About half a dozen people circle a large conference room in Google’s New York office, reviewing a series of color-coded spreadsheets projected on a wall behind them. Peter Asbill, who oversees editorial for Google Play Music after the company acquired his music start-up, Songza, last summer, tells them, “Let’s jump into some stations.”
There are currently 86 different “work-out” playlists, each one made and revised by human beings.
The process is reminiscent of the days of when music fans might have carefully crafted a mixed cassette tape or CD for a friend or crush. In today’s digital music world, an increasing number of music streaming sites want listeners to outsource those playlist-making responsibilities to them, competing for the ever-increasing time consumers spend with earbuds in their ears.
But perhaps surprisingly in this digital age, even when playlists go corporate, human beings are still key to their success.
For Asbill, the key difference between yesterday and today’s process is data. The group focuses on their “Performance-Enhancing Pop” playlist. Data collected from users shows that the playlist gets selected frequently, but its “satisfaction score, a proprietary score that’s a mix of skips and thumbs up, thumbs down, and listening time,” is just okay.
The worst performing song on the playlist is “Honey,” by Mariah Carey, which the group decides is likely too slow compared with others on the list. A Kenny Loggins song also isn’t preforming well. While its tempo is faster, the team thinks it’s stylistically out of place with other, more popular songs, like Lady Gaga’s “Just Dance.”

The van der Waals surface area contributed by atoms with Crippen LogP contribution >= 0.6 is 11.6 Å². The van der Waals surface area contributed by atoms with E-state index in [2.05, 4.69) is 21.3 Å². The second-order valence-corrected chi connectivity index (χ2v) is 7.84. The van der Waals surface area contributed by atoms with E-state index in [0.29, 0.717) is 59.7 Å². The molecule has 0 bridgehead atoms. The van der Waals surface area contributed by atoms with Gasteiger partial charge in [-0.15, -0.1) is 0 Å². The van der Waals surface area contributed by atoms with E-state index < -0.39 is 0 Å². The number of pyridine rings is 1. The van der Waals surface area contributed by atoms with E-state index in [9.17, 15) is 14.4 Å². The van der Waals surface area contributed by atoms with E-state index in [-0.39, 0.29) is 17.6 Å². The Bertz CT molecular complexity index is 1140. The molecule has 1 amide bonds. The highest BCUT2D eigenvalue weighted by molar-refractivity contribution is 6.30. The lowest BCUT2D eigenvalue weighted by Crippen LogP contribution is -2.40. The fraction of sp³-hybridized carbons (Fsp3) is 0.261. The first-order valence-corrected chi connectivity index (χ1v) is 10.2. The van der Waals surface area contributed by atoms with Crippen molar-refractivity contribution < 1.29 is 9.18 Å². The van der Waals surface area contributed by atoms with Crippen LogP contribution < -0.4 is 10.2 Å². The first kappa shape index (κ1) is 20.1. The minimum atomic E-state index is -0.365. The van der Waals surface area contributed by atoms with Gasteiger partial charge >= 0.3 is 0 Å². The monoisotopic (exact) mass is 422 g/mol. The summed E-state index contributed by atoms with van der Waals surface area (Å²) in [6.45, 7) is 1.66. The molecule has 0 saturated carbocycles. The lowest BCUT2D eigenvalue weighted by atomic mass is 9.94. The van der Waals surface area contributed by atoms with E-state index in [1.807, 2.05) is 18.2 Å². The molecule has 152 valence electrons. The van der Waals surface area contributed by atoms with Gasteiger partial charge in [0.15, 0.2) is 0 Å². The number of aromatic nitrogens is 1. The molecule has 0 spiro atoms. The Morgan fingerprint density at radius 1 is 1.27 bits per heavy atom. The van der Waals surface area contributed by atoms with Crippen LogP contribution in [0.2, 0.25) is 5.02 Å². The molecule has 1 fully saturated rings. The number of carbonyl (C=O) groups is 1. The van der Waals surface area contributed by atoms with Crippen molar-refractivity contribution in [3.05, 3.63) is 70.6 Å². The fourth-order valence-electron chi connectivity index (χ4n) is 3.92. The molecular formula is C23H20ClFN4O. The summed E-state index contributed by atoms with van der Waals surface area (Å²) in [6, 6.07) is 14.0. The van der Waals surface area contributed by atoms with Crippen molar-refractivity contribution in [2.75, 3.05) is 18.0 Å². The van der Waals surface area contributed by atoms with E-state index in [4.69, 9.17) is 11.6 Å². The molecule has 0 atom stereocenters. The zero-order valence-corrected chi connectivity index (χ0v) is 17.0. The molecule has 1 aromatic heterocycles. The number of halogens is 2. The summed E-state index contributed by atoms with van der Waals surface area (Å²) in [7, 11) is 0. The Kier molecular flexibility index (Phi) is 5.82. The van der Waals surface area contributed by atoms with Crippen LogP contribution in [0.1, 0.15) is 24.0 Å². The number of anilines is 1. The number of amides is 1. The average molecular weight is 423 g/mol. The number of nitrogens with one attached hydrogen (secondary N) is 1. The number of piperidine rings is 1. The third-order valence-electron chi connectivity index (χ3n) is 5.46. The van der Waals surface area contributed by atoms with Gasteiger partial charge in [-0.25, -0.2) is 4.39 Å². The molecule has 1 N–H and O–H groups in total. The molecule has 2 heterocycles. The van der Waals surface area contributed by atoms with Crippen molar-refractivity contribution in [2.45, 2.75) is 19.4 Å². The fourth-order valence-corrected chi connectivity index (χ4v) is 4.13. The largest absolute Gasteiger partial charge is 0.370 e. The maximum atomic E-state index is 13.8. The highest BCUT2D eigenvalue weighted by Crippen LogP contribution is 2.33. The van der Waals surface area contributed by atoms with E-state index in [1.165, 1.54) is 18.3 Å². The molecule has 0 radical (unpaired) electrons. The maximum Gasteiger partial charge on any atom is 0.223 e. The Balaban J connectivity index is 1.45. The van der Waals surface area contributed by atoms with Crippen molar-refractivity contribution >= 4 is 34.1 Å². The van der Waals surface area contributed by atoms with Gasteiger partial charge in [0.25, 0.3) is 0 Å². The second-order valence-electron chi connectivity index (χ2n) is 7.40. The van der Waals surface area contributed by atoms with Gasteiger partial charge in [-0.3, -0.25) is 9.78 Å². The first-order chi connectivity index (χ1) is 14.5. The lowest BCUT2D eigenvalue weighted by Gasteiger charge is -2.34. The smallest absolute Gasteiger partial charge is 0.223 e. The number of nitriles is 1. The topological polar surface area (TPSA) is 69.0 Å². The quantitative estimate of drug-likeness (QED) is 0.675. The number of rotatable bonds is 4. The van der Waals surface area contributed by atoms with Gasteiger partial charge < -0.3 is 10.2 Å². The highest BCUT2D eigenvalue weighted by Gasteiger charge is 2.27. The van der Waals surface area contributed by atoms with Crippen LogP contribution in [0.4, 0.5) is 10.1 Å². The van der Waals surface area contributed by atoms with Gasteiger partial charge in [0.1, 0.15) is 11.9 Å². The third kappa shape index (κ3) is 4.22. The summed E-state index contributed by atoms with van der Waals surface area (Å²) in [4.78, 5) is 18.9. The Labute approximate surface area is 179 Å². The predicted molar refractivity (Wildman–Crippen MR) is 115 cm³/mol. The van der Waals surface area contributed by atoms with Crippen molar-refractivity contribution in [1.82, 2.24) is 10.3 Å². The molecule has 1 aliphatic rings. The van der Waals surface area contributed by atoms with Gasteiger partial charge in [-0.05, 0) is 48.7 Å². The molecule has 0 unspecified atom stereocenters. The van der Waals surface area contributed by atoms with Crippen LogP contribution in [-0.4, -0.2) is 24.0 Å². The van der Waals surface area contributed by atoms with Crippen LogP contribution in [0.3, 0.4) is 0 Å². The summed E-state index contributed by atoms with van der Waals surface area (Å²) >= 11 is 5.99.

In the end, the consenus is that Kenny and Mariah should probably be cut from this mix, along with Britney Spears, “I’m a Slave 4 U,” which the group thinks should moved to their “Sexy Sweaty Workout” list.
But why is this human touch necessary in 2015? Why not take this data and let machines and algorithms do this work? Asbill says Google Play Music does use algorithms when people want to pick an artist or song and have site suggest similar music. But he says playlists made by humans can be creative, funny, or unique to a specific situation, activity or feeling.
“It always requires further investigation,” he says. “If it’s a new song, is it too early so that not enough people know about it, and like it yet, and will it do better over time? Is it a song that’s a great song, it’s just on the wrong playlist, or have we given the playlist the wrong title so that we’re not setting up people’s expectations for what they hear on the other end?”
Pandora, an early entry into music streaming, also relies on people for its music curation, but in a very different way from Google. Both sites use algorithms to create a playlists based on a song or artist the listener chooses. However unlike Google, which has machines analyze those songs, Pandora uses people.
“It really takes a human,” says Steve Hogan, Pandora’s music operations manager. “For example, a human can listen to a song and pick out there’s a trumpet, there’s an acoustic bass. This is something the human ear can do in a fraction of a second.”
A team of roughly 30 people, most of them active musicians, analyze 10,000 songs a month, tagging 200 to 400 traits for each song, answering questions like, “How much does the electric guitar dominate this song?”
“That would be on a five-point scale,” Hogan explains. “Beyond that, we want to know, ‘how much distortion effect is on that guitar on a five-point scale? What is that guitar doing, how much of it is strummed rhythm guitar?’”
The algorithms then draw on those descriptions and tags to build playlists of similar songs for listeners. In other words, machines offer scale for Pandora, but it’s humans who bring the quality.
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